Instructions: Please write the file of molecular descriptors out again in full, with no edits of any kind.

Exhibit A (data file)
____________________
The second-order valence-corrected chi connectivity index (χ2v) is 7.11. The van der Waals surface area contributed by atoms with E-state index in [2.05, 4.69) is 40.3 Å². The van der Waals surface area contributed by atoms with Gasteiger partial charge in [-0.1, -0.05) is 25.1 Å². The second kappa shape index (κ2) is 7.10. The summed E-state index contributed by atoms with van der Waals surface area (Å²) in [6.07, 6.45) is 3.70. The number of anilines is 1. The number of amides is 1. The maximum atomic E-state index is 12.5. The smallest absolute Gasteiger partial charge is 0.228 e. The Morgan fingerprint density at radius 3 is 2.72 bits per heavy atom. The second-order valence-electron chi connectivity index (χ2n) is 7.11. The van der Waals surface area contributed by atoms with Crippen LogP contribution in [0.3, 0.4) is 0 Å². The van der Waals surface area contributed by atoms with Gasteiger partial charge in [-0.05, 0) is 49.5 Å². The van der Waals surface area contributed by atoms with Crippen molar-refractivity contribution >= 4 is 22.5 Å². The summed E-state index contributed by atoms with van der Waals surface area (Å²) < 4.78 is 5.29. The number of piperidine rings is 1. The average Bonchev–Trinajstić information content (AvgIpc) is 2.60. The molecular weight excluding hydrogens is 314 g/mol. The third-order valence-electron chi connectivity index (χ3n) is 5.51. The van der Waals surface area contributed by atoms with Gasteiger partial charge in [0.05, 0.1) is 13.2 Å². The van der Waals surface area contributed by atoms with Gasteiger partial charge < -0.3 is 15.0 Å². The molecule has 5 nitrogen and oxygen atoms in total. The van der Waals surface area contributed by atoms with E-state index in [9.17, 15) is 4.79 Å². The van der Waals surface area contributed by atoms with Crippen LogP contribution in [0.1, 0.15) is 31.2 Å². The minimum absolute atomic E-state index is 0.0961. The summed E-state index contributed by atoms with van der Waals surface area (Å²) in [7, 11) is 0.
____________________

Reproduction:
The second-order valence-corrected chi connectivity index (χ2v) is 7.11. The van der Waals surface area contributed by atoms with E-state index in [2.05, 4.69) is 40.3 Å². The van der Waals surface area contributed by atoms with Gasteiger partial charge in [-0.1, -0.05) is 25.1 Å². The second kappa shape index (κ2) is 7.10. The summed E-state index contributed by atoms with van der Waals surface area (Å²) in [6.07, 6.45) is 3.70. The number of anilines is 1. The number of amides is 1. The maximum atomic E-state index is 12.5. The smallest absolute Gasteiger partial charge is 0.228 e. The Morgan fingerprint density at radius 3 is 2.72 bits per heavy atom. The second-order valence-electron chi connectivity index (χ2n) is 7.11. The van der Waals surface area contributed by atoms with Crippen LogP contribution in [0.3, 0.4) is 0 Å². The van der Waals surface area contributed by atoms with Gasteiger partial charge in [-0.05, 0) is 49.5 Å². The van der Waals surface area contributed by atoms with Crippen molar-refractivity contribution >= 4 is 22.5 Å². The summed E-state index contributed by atoms with van der Waals surface area (Å²) < 4.78 is 5.29. The number of piperidine rings is 1. The average Bonchev–Trinajstić information content (AvgIpc) is 2.60. The molecular weight excluding hydrogens is 314 g/mol. The third-order valence-electron chi connectivity index (χ3n) is 5.51. The van der Waals surface area contributed by atoms with Gasteiger partial charge in [0.05, 0.1) is 13.2 Å². The van der Waals surface area contributed by atoms with Gasteiger partial charge < -0.3 is 15.0 Å². The molecule has 5 nitrogen and oxygen atoms in total. The van der Waals surface area contributed by atoms with E-state index in [9.17, 15) is 4.79 Å². The van der Waals surface area contributed by atoms with Crippen LogP contribution in [0.1, 0.15) is 31.2 Å². The minimum absolute atomic E-state index is 0.0961. The summed E-state index contributed by atoms with van der Waals surface area (Å²) in [7, 11) is 0.